Each morning while temple bells rolled golden hoops of sound into the clear Tibetan air, Iris walked, never departing or arriving, leaving no tracks. Sometimes, to wipe the slate clean, she looked up from her books to gaze at the mountains resolving into shades of purple in the distance. At the end of each session, her mind, like a stomach after a huge repast, was uncomfortably full, roiling with distorted images of what it had devoured: lace made of Pacific krill; skyscrapers instead of stamens and pistils rising from the mouths of flowers. And, day after day, like an inefficient generator that is fed on the raw power of a lightning storm and gives back only minuscule sparks of electricity, her brain produced peripatetic fizzles of thought. The inventor of non-slip tile should receive the Nobel Prize. The cause of the Second World War was the First World War. Cookbooks make you hungry. In Scandinavia, do brunettes have more fun?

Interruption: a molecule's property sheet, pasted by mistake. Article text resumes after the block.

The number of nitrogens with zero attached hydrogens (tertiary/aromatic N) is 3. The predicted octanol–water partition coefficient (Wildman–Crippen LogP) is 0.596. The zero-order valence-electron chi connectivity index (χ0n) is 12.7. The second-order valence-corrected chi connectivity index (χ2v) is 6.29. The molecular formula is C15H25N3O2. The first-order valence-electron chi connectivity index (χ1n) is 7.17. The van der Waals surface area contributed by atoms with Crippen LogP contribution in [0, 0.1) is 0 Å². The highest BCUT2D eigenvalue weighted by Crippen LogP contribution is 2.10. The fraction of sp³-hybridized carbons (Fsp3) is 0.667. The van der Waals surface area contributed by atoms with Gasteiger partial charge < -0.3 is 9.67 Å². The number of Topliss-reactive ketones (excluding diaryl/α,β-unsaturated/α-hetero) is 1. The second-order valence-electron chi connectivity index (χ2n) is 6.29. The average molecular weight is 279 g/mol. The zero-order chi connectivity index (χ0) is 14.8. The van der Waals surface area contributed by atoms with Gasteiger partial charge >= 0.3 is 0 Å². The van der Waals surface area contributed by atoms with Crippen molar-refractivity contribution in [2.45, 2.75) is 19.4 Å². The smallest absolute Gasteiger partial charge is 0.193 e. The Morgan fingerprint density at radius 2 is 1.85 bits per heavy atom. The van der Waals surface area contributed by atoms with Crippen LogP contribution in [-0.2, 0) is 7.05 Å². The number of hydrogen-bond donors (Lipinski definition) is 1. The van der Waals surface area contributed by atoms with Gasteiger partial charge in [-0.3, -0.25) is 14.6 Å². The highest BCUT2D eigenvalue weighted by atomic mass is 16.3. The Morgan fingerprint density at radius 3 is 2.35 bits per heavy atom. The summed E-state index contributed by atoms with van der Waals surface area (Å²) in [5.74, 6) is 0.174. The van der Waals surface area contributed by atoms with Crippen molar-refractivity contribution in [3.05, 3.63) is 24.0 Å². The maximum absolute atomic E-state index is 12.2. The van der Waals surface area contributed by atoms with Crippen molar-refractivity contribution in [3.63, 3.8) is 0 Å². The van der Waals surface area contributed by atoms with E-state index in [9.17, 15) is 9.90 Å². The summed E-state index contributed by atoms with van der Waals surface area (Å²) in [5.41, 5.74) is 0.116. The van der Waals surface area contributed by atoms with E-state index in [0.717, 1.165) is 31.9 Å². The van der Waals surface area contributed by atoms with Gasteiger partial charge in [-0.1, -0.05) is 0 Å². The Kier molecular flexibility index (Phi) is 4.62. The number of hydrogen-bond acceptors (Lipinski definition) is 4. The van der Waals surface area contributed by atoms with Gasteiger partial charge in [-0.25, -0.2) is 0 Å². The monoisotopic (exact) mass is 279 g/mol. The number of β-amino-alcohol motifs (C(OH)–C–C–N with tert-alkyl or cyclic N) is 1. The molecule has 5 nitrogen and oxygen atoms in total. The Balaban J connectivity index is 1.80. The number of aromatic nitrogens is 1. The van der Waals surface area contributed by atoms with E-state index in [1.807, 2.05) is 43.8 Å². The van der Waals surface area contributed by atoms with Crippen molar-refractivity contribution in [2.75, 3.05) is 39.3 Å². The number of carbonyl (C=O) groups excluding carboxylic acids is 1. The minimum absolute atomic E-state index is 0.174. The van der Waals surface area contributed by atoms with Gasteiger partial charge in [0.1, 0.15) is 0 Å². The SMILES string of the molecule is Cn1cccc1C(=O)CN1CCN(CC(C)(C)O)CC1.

In the second month, Lu switched her from sight to sound. She heard soloists and choruses, orchestras and ensembles, the songs of whales and the crackling of insect traffic on the jungle floor, howler monkeys howling and the mechanical dither of mating dragonflies. Though Aaron sampled the books and tapes, he had nowhere near Iris’s capacity for absorption. She was becoming a sponge, a satellite dish, a receiver for all that could be seen and heard in the world. Great Aunt Tanta, shaped by the discipline of teaching school and the piety of keeping kosher had, in life, always been on the move. Now, though, when Iris thought her back into existence, Tanta was alone and unoccupied. She hovered near the treadmill or sat in a chair, her hands folded in her lap, her face expressionless.

At the end of the second month while Iris was listening to masted ships in the wind and the Turkish Mehter, the world’s first marching band, Aaron took a three-day guided trek out of the valley, onto the plateau. There, at 14, 000 feet, amid the arid, howling winds, he discovered the tents of the nomads hunkered down, patient and black as crows, their pointed tops sticking up like ruffled feathers. Wind and waterproof, they were woven of yak hair on the outside, while colorful embroidered plants and animals danced across the felt lining inside. The tents, Aaron told Iris excitedly, were going to be the first black objects he ever incorporated in a piece of stained glass. “I’m calling it “tent mandala,”” he said.